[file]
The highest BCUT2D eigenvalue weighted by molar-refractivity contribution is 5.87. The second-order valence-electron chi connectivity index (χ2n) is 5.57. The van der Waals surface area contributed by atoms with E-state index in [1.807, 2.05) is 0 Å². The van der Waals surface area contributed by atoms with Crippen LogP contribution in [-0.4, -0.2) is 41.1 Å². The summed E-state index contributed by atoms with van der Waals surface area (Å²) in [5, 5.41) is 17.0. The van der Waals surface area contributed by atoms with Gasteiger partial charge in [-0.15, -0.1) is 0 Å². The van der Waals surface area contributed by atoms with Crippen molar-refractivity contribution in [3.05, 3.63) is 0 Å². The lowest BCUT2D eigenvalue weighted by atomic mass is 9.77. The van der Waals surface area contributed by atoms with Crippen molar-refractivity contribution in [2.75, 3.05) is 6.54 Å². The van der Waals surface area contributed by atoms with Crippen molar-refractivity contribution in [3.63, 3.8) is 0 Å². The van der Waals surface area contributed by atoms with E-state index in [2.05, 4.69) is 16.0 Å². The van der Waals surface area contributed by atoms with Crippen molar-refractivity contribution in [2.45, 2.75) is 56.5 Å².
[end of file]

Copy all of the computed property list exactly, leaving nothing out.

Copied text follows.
The highest BCUT2D eigenvalue weighted by molar-refractivity contribution is 5.87. The second-order valence-electron chi connectivity index (χ2n) is 5.57. The van der Waals surface area contributed by atoms with E-state index in [1.807, 2.05) is 0 Å². The van der Waals surface area contributed by atoms with Crippen LogP contribution in [-0.4, -0.2) is 41.1 Å². The summed E-state index contributed by atoms with van der Waals surface area (Å²) in [5, 5.41) is 17.0. The van der Waals surface area contributed by atoms with Gasteiger partial charge in [-0.15, -0.1) is 0 Å². The van der Waals surface area contributed by atoms with Crippen molar-refractivity contribution in [3.05, 3.63) is 0 Å². The lowest BCUT2D eigenvalue weighted by atomic mass is 9.77. The van der Waals surface area contributed by atoms with Crippen molar-refractivity contribution in [2.75, 3.05) is 6.54 Å². The van der Waals surface area contributed by atoms with Crippen molar-refractivity contribution in [3.63, 3.8) is 0 Å². The van der Waals surface area contributed by atoms with E-state index in [2.05, 4.69) is 16.0 Å². The van der Waals surface area contributed by atoms with Crippen molar-refractivity contribution in [2.45, 2.75) is 56.5 Å².